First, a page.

Tuesday, May 27, 2008


Jackie Brenston, Trouble Up the Road.

The story of one of fortune's fools: Jackie Brenston was a 21-year-old singer and saxophonist working in Clarksdale, Mississippi, when he landed a gig with Ike Turner's band. The band drove up to Memphis to cut some records for a new producer named Sam Phillips, and one track they cut was Brenston's rewrite of Jimmy Liggins' "Cadillac Boogie": "Rocket 88", which became an enormous R&B hit, one which essentially founded Sun Records and, some would argue, rock & roll itself.

The problem was that the single was credited to "Jackie Brenston and His Delta Cats," not "Ike Turner and His Kings of Rhythm," a fact that galled Turner, and which became even more irritating when "Rocket 88" was a hit. Unsurprisingly, Turner and Brenston parted company soon afterward. But Brenston was still basically a tyro musician, and his attempts at a follow-up hit came to nothing. So by the late '50s, Brenston was back playing saxophone in Ike Turner's band--only this time Turner made sure his name was on the records. The band sometimes would play "Rocket 88" live, and Turner never let Brenston sing it.

Ike did let Brenston revive a song originally called "You've Got To Lose" that Turner's band had recorded (with Brenston singing) in 1958. (You can still hear it on Boogie Woogie Flu's tribute to Ike Turner). Renamed "Trouble Up the Road," and recorded during a break in an Ike & Tina session in 1961, it's a dress rehearsal for the rest of the decade. Brenston reorients the track, parking the percussive guitar riff on center stage and eliminating the secondary piano line, jacking up the beat and just making the whole piece louder and more propulsive. It's essentially what Pete Townshend, Keith Richards and Eric Clapton would do in a few years, in what Townshend would call "maximum R&B."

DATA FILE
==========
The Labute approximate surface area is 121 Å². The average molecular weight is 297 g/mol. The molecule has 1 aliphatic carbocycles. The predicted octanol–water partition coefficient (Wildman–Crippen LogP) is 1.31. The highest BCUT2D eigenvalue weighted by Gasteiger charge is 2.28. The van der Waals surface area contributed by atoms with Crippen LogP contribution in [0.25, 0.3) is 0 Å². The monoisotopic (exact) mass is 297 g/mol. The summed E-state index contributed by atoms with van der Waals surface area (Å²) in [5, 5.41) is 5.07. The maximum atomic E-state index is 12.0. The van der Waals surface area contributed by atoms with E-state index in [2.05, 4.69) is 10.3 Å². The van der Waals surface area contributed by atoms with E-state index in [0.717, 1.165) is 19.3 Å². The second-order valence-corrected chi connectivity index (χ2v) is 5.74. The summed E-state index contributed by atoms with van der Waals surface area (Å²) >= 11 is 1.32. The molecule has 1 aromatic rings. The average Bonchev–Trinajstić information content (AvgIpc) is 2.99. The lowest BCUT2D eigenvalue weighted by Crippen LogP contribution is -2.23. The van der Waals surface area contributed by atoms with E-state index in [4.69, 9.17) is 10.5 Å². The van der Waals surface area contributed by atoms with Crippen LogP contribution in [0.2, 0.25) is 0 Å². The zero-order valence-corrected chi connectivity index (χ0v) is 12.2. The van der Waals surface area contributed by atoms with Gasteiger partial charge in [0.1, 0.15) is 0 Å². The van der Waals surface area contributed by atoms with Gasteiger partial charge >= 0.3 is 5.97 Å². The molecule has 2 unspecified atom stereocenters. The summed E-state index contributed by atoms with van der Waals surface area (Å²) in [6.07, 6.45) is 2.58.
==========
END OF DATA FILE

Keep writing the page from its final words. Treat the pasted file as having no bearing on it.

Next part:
The world, however, is rarely interested its future, and the single only made it to #118 on the national charts. Turner and Brenston split up again, and Brenston began playing with Sid Wallace, making it through dreary gigs by getting drunk on a bottle of wine each night. He became a part-time truck driver, a full-time alcoholic. Brenston eventually drifted back to Clarksdale and Memphis, and it was in Memphis, where he had cut "Rocket 88", where he died in a V.A. hospital in 1979.

As the man sang: You got to lose/you can't win all the time.

Released under the name "Jackie Brensten" (for unknown but likely legal reasons), "Trouble" was issued as Sue 736 c/w "You Ain't the One"; on Bubbling Under.

Coming soon: the end of '61, summer songs, and a new, utterly random theme series.

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